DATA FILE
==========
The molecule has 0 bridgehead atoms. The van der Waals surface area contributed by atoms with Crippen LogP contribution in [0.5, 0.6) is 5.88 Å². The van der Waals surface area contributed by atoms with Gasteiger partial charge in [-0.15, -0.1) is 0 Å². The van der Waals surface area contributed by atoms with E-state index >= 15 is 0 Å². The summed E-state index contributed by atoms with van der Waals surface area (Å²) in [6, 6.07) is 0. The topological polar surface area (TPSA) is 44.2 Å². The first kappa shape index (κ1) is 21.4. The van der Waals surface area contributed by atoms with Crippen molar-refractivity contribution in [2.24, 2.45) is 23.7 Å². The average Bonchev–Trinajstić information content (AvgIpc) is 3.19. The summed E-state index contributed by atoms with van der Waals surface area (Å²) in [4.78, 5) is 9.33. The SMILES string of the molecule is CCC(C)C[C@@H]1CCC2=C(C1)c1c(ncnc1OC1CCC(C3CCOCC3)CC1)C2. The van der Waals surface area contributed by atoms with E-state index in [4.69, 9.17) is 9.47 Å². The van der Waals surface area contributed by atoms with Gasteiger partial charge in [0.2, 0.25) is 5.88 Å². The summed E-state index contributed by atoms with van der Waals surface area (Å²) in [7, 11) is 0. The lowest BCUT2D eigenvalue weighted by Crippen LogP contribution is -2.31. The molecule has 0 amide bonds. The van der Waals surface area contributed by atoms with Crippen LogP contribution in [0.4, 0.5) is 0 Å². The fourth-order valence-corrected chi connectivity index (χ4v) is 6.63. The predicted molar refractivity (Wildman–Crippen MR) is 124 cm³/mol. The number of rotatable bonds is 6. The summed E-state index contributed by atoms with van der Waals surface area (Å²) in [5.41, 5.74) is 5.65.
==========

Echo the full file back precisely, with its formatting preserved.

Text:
The molecule has 0 bridgehead atoms. The van der Waals surface area contributed by atoms with Crippen LogP contribution in [0.5, 0.6) is 5.88 Å². The van der Waals surface area contributed by atoms with Gasteiger partial charge in [-0.15, -0.1) is 0 Å². The van der Waals surface area contributed by atoms with E-state index >= 15 is 0 Å². The summed E-state index contributed by atoms with van der Waals surface area (Å²) in [6, 6.07) is 0. The topological polar surface area (TPSA) is 44.2 Å². The first kappa shape index (κ1) is 21.4. The van der Waals surface area contributed by atoms with Crippen molar-refractivity contribution in [2.24, 2.45) is 23.7 Å². The average Bonchev–Trinajstić information content (AvgIpc) is 3.19. The summed E-state index contributed by atoms with van der Waals surface area (Å²) in [4.78, 5) is 9.33. The SMILES string of the molecule is CCC(C)C[C@@H]1CCC2=C(C1)c1c(ncnc1OC1CCC(C3CCOCC3)CC1)C2. The van der Waals surface area contributed by atoms with E-state index in [4.69, 9.17) is 9.47 Å². The van der Waals surface area contributed by atoms with Gasteiger partial charge in [0.2, 0.25) is 5.88 Å². The summed E-state index contributed by atoms with van der Waals surface area (Å²) in [7, 11) is 0. The lowest BCUT2D eigenvalue weighted by Crippen LogP contribution is -2.31. The molecule has 0 amide bonds. The van der Waals surface area contributed by atoms with Crippen LogP contribution in [0.4, 0.5) is 0 Å². The fourth-order valence-corrected chi connectivity index (χ4v) is 6.63. The predicted molar refractivity (Wildman–Crippen MR) is 124 cm³/mol. The number of rotatable bonds is 6. The summed E-state index contributed by atoms with van der Waals surface area (Å²) in [5.41, 5.74) is 5.65.